ABSTRACT: Alzheimer's disease is a neurodegenerative condition characterized by an accumulation of toxic amyloid beta- (Aβ-)peptides in the brain causing progressive neuronal death. Aβ-peptides are produced by aspartyl proteinase-mediated cleavage of the larger amyloid precursor protein (APP). In contrast to this detrimental "amyloidogenic" form of proteolysis, a range of zinc metalloproteinases can process APP via an alternative "nonamyloidogenic" pathway in which the protein is cleaved within its Aβ region thereby precluding the formation of intact Aβ-peptides. In addition, other members of the zinc metalloproteinase family can degrade preformed Aβ-peptides. As such, the zinc metalloproteinases, collectively, are key to downregulating Aβ generation and enhancing its degradation. It is the role of zinc metalloproteinases in this "positive side of proteolysis in Alzheimer's disease" that is discussed in the current paper.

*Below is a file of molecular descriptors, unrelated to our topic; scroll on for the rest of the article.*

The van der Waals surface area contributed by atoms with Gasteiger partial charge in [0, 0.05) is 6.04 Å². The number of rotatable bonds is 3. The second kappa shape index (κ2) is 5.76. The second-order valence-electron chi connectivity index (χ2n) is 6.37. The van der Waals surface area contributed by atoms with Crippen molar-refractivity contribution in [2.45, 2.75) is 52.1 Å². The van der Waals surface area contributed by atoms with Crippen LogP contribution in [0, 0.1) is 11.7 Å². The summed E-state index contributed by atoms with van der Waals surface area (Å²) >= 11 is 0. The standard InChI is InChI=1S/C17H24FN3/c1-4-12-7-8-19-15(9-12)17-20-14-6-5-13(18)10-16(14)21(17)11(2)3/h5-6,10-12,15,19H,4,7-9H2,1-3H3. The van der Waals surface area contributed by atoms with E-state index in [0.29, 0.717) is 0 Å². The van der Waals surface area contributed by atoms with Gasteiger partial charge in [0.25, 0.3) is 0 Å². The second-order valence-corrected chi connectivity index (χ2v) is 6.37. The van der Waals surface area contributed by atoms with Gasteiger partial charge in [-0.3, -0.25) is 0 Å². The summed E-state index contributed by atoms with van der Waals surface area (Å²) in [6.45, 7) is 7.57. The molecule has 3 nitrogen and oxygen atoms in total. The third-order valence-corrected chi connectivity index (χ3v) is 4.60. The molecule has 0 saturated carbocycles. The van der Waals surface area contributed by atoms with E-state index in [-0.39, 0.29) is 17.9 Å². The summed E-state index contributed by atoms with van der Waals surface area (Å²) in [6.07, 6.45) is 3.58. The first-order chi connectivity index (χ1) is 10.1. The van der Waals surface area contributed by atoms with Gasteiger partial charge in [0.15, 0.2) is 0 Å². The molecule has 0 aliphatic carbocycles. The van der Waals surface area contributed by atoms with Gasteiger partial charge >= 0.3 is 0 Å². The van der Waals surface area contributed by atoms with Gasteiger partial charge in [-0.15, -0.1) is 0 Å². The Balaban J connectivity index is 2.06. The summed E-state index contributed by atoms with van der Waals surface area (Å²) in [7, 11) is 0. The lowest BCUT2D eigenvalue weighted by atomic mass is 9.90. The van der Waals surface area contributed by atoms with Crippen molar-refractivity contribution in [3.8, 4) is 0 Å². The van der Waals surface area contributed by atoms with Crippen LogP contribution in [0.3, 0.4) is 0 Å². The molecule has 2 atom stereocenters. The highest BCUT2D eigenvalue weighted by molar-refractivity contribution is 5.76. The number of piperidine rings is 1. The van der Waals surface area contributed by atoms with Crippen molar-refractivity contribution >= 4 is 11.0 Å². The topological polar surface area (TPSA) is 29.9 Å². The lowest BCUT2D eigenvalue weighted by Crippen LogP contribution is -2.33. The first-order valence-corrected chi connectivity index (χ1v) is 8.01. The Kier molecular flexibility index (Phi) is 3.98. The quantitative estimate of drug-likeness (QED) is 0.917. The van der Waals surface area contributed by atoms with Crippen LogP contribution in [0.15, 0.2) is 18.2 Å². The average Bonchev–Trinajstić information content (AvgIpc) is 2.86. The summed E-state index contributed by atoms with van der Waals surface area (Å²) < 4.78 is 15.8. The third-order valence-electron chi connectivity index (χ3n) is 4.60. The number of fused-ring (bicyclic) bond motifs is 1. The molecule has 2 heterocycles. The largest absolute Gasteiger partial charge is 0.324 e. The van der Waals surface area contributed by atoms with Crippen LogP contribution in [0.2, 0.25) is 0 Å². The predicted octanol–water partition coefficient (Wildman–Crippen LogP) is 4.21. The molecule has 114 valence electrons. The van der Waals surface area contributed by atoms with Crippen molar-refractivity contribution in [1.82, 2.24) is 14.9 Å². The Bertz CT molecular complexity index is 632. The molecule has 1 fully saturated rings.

Biochemistry research international. 01/2011; 2011:721463.